The International Canoe Federation (ICF) ended its investigation into 11-time world champion Laurence Vincent Lapointe, who tested positive for a steroid-like substance in July. She faced a four-year ban and could have missed her event’s Olympic debut at the Tokyo Games.

The Canadian canoe sprint racer and her lawyer detailed in a news program that laboratory analysis of hair from her then-boyfriend showed he was likely responsible for a tiny presence of ligandrol in her doping sample.

“The ICF has accepted Ms. Vincent Lapointe’s evidence which supports that she was the victim of third-party contamination,” the governing body said in a statement, clearing her to return to competition.

The legal debate is similar to tennis player Richard Gasquet’s 2009 acquittal in the “cocaine kiss” case. The Court of Arbitration for Sport accepted Gasquet’s defense that kissing a woman who had taken cocaine in a Miami nightclub, after he had withdrawn injured from a tournament, caused his positive test.

The 27-year-old Vincent Lapointe was provisionally suspended for almost six months and missed the 2019 World Championships, which was a key qualifying event for the Tokyo Olympics. American 17-year-old Nevin Harrison won the 200m world title in her absence.

She can still qualify for the Olympic debut of women’s canoe sprint events with victory at a World Cup event in May in Germany.

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U.S. women’s soccer team begins Olympic qualifying, which should rest on one match

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The U.S. women’s soccer team has never been in danger in Olympic qualifying, but that doesn’t change this fact: It must win on Feb. 7 to reach the Tokyo Games.

The CONCACAF tournament begins Tuesday in Houston, where the world champion Americans face world No. 72 Haiti. The last two group games are against No. 68 Panama on Friday and No. 37 Costa Rica on Feb. 3. The top two nations from the group advance to Feb. 7 semifinals.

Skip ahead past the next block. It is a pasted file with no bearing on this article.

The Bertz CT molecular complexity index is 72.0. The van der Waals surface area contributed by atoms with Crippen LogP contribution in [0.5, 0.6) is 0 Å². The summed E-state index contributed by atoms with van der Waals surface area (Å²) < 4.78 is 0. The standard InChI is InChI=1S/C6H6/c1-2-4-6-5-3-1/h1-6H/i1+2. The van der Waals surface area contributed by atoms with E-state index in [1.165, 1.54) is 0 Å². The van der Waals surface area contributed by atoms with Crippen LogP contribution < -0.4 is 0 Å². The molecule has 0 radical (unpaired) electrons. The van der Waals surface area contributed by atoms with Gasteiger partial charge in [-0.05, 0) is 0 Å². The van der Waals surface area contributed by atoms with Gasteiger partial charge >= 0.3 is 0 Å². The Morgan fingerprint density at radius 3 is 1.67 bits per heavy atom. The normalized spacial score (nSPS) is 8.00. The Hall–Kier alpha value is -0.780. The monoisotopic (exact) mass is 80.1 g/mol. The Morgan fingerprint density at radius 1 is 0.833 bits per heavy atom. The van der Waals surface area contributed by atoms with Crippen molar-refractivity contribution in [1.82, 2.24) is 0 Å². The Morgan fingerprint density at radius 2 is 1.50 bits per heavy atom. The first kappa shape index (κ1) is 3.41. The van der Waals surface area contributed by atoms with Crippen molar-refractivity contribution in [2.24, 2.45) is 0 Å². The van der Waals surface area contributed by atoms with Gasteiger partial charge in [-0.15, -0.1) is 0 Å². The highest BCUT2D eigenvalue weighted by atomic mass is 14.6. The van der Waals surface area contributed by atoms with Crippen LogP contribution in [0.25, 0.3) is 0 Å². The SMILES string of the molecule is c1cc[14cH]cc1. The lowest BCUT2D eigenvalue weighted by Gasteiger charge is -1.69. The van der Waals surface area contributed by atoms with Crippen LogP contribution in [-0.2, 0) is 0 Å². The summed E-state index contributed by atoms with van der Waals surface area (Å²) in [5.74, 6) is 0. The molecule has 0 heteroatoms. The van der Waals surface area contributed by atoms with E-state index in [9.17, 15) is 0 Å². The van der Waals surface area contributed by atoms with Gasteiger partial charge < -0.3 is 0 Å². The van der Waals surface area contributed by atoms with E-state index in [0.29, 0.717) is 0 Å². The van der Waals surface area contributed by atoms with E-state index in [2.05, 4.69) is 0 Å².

The U.S. roster, with 18 of its 20 players coming from the 2019 World Cup team, is here.

Since CONCACAF qualifies two nations to the Olympics, the semifinals are the deciding games.

Should the U.S. win its group, it would face the runner-up from the other group in a winner-goes-to-Tokyo match. The other group (world ranking):

Canada (8)
Mexico (37)
Jamaica (53)
St. Kitts and Nevis (127)

Chaos could result in the unlikely event that either the U.S. or Canada finishes second in its group, and the two North American powers play a semifinal.

The U.S. is undefeated in Olympic qualifying history, since the tournament format began in 2004 — 15-0 with a goal differential of 88-1 (not counting matches played once they’ve already clinched qualification). The lone goal allowed came in a group-stage match in 2008, when the U.S. was already assured a spot in the semifinals.

Still, the U.S. knows the feeling of one poor outing in an important match. In 2010, it lost to Mexico in a winner-to-the-World Cup match. The U.S. was forced to win a last-chance, home-and-home playoff against a UEFA team — Italy — for the last spot in the World Cup.